No wonder writers like Kurt Vonnegut deny strenuously that their SF is SF — no wonder fantasists try to crawl under the magic realism label. They want respect.

Segregated shelving helps addicts find their fix. But couldn’t its convenience to readers in libraries be replaced by really good lists for addicts? Lists describe and make accessible without evaluating. Our library here in Portland — Multnomah County Library — has a wonderful “readers’ advisory binder” at the desk at the Central Library branch, listing all the popular genres and others I never would have thought of, such as baseball novels. Thrillers are divided into Spy, Legal, Techno, and Apocalyptic. Romance has seven subcategories: Family Saga, Gothic, Historical, Light, Period, Suspense, and Regency. I looked in vain for Bodice-Rippers. My two favorite subgenres were Novels About Older Women and Younger Men, and Seriously Humorous Mysteries. If we have to have segregated shelving, then it should be consistent. It should not shelve the “good” authors with “literature” and the “popular” ones in the genre ghetto.

Who decided popular was not good and good was not popular?

Of course there’s a lot of clearly commercial genre fiction — most long-running series mysteries; most modern fantasy trilogies; a terribly high percentage of romance novels; all Louis L’Amour — junk food at worst, comfort food at best. Little nourishment, much grease. But as soon as you get above the McBooks level, who makes the call? Only somebody who really reads in that field, really knows that field, can do it. An expert.

The reputation of the publisher means little anymore: all big publishers are intensely commercial, and most are subsidiaries of corporations that have no interest whatever in literature. Their lists are controlled by Barnes & Noble and Borders; their books are principally chosen not by editors but by the accounting department. What blurbs mean depends on the integrity of the blurber. How useful are critics and reviewers as a guide to quality in genre fiction? Almost useless, unless you read critics who know the field. Almost all literary and academic reviewers are appallingly ignorant of genre fiction, don’t know how to read it, and pride themselves on their ignorance. Kirkus and the other review factories tend to be fairly knowledgeable about mysteries and thrillers, totally erratic about science fiction, and blankly ignorant of most other genres, unless a Patrick O’Brian comes along and they have to admit he exists.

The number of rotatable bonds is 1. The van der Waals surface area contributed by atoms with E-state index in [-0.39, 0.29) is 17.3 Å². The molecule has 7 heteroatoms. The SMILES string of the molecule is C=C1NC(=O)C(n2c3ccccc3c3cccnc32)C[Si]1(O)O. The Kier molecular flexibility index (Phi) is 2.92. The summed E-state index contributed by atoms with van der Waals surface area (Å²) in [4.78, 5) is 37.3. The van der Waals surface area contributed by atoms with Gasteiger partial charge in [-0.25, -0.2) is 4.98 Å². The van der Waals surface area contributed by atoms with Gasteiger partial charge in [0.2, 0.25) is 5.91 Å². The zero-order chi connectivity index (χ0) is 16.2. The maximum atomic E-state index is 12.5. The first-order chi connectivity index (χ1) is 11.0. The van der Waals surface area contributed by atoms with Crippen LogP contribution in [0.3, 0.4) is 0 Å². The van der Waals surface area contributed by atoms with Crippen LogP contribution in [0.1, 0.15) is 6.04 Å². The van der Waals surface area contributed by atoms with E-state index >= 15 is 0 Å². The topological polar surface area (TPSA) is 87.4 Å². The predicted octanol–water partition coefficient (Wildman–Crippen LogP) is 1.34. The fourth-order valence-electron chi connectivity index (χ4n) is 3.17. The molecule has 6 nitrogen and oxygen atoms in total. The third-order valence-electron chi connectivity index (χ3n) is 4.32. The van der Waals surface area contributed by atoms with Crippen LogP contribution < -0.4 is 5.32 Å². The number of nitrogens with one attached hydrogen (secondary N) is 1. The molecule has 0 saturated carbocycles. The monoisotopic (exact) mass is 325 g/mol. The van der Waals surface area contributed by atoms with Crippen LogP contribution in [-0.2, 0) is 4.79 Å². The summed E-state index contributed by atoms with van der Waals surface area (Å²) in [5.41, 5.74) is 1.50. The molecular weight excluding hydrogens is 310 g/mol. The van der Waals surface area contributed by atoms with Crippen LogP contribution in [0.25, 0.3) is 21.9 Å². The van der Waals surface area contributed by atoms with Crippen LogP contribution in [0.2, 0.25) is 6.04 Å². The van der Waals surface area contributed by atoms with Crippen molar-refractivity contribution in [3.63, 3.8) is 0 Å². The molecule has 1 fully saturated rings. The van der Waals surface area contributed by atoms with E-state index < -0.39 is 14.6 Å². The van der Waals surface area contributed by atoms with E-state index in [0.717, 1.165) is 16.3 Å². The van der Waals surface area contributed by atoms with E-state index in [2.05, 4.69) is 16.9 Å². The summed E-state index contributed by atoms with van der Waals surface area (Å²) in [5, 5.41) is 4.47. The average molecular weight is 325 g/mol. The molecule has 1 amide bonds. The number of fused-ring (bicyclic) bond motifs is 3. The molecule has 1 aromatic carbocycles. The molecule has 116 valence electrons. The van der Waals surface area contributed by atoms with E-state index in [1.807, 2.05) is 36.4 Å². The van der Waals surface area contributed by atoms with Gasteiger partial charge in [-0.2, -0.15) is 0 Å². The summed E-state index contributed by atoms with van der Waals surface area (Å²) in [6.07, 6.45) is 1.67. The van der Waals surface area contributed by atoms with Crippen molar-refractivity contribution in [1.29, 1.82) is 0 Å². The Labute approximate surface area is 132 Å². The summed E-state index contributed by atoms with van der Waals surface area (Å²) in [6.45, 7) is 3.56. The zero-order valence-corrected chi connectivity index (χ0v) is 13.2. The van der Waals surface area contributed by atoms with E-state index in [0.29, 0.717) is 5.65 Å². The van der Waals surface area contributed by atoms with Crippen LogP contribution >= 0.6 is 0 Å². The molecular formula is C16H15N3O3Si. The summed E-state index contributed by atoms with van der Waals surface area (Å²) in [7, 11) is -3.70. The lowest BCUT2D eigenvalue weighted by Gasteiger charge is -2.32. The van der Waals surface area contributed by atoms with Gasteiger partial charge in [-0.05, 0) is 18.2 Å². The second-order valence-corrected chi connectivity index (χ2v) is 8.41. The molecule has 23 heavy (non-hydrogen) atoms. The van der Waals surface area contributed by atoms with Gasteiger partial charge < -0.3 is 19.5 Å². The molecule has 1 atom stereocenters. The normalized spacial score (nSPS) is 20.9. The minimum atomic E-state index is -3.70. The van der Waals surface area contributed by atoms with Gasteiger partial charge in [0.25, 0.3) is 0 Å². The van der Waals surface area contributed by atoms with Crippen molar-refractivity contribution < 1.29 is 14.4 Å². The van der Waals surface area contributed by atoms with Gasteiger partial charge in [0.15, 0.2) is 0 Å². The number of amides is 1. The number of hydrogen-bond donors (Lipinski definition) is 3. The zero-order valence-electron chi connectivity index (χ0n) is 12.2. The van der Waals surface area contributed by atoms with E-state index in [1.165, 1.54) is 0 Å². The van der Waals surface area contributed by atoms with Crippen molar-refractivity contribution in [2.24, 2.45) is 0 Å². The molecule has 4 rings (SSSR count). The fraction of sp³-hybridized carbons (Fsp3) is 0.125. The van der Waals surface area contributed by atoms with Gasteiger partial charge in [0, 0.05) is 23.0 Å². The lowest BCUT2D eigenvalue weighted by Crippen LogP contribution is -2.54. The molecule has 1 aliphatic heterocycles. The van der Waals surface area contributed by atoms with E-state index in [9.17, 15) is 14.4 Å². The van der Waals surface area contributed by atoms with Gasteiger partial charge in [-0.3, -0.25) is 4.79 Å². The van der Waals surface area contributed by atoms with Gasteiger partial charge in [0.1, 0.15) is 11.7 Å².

Some authors, they say, “transcend genre.” They say that about me, and I know they mean well, but I do not understand what they mean. If a book gets called or shelved with “literature” because you think it transcends its genre, the implication is, it’s good because it’s more like realism. So it would be even better, more literary, if it was entirely realistic.

Moby-Dick, or Frankenstein, or The Time Machine, or The Baron in the Trees, or The Lord of the Rings, or A Hundred Years of Solitude, or The Man in the High Castle, or The Left Hand of Darkness, or The Handmaid’s Tale, or Carmen Dog, or The Dazzle of Day — would these books be better, be a “higher” form of literature, if all the events were mundane and all the characters were ordinary: if they were classifiable as realistic? Realism is not a standard of excellence in fiction. Realism is not an adequate definition of literature. To use it as such is to misread every kind of fiction except realism.

You can’t read Gulliver’s Travels the same way as you read War and Peace. That’s obvious to most critics and teachers — yet they try to read Tolkien the same way they read James Michener. No wonder they don’t get it!

Realism is a genre, just as fantasy is a genre or romance is a genre. It’s a recent one — much younger than either fantasy or romance. Though it’s a genre at which we in the West in the last couple of hundred years have excelled, there is no way in which it is superior to other genres — except in being more realistic. It is, accordingly, less imaginative, less mysterious, less romantic, less scientific, less magical, less Western, less thrilling, less. . .

As long as critics and the academy use realism as a single standard for the vast diversity of fictional modes, teachers will remain contemptuous of what most people read, ignorant of the particular beauties and devices of each genre, and incompetent to judge most fiction.

And libraries, by perpetuating shelving by genre, will perpetuate the bizarre and arbitrary limitation of literary fiction to one modern genre.

Why did I settle in the ghetto, or actually six or seven ghettos? Well, I knew what I was good at: telling stories, mostly, in a free range between realistic and imaginative fiction — including SF, fantasy, kiddilit, YA, historical, etc. All ghettos. And I had no intention of living in some fancy literary gated community just to get respect from the ignorant.

But I do value the respect of the interested and informed. And when I wrote SF, or fantasy, or for children, or for young adults, I got real criticism from people knowledgeable in that genre, and also heard directly from readers — which many novelists never do.

Genre and “popular” writers aren’t considered by their readers to be dead (an unfortunate side-effect of respectability). So, represented by an agent who was willing and able to sell work in any genre, and having some very broadminded editors, I could just sit around in Oregon and write. I had freedom. Why should I give that freedom up? What for? Well, I know what for, every time they give an award to another brand name novel, or some lady says to me,